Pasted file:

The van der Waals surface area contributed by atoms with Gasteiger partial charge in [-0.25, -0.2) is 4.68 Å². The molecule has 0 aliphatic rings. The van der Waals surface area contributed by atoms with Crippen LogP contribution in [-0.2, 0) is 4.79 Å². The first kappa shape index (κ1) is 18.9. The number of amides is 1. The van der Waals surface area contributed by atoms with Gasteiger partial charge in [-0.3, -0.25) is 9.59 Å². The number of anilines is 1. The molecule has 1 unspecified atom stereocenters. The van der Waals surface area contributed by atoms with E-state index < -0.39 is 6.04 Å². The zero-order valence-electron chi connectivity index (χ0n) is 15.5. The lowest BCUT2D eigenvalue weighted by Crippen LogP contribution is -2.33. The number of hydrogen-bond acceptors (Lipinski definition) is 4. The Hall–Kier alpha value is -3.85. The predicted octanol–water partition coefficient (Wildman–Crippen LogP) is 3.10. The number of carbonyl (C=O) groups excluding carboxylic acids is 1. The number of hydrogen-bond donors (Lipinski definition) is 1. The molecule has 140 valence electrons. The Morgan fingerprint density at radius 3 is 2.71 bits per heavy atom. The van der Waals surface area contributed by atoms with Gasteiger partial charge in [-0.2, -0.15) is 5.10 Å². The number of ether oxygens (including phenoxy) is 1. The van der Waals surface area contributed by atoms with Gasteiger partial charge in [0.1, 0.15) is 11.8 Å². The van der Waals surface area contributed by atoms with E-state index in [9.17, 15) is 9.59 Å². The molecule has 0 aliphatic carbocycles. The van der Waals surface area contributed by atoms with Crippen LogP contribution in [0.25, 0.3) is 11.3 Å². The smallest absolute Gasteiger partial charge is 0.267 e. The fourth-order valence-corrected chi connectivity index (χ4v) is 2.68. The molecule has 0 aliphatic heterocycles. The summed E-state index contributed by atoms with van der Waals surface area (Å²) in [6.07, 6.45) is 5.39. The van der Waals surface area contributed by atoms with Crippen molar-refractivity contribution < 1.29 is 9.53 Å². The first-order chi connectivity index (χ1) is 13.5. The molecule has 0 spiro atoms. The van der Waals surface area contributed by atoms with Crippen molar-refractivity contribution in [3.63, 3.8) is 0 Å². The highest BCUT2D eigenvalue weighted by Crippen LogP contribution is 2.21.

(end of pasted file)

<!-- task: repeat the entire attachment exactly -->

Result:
The van der Waals surface area contributed by atoms with Gasteiger partial charge in [-0.25, -0.2) is 4.68 Å². The molecule has 0 aliphatic rings. The van der Waals surface area contributed by atoms with Crippen LogP contribution in [-0.2, 0) is 4.79 Å². The first kappa shape index (κ1) is 18.9. The number of amides is 1. The van der Waals surface area contributed by atoms with Gasteiger partial charge in [-0.3, -0.25) is 9.59 Å². The number of anilines is 1. The molecule has 1 unspecified atom stereocenters. The van der Waals surface area contributed by atoms with E-state index < -0.39 is 6.04 Å². The zero-order valence-electron chi connectivity index (χ0n) is 15.5. The lowest BCUT2D eigenvalue weighted by Crippen LogP contribution is -2.33. The number of hydrogen-bond acceptors (Lipinski definition) is 4. The Hall–Kier alpha value is -3.85. The predicted octanol–water partition coefficient (Wildman–Crippen LogP) is 3.10. The number of carbonyl (C=O) groups excluding carboxylic acids is 1. The number of hydrogen-bond donors (Lipinski definition) is 1. The molecule has 140 valence electrons. The Morgan fingerprint density at radius 3 is 2.71 bits per heavy atom. The van der Waals surface area contributed by atoms with Gasteiger partial charge in [-0.2, -0.15) is 5.10 Å². The number of ether oxygens (including phenoxy) is 1. The van der Waals surface area contributed by atoms with Gasteiger partial charge in [0.1, 0.15) is 11.8 Å². The van der Waals surface area contributed by atoms with E-state index in [9.17, 15) is 9.59 Å². The molecule has 0 aliphatic carbocycles. The van der Waals surface area contributed by atoms with Crippen LogP contribution in [0.25, 0.3) is 11.3 Å². The smallest absolute Gasteiger partial charge is 0.267 e. The fourth-order valence-corrected chi connectivity index (χ4v) is 2.68. The molecule has 0 aliphatic heterocycles. The summed E-state index contributed by atoms with van der Waals surface area (Å²) in [6.07, 6.45) is 5.39. The van der Waals surface area contributed by atoms with Crippen molar-refractivity contribution < 1.29 is 9.53 Å². The first-order chi connectivity index (χ1) is 13.5. The molecule has 0 spiro atoms. The van der Waals surface area contributed by atoms with Crippen molar-refractivity contribution in [3.63, 3.8) is 0 Å². The highest BCUT2D eigenvalue weighted by Crippen LogP contribution is 2.21.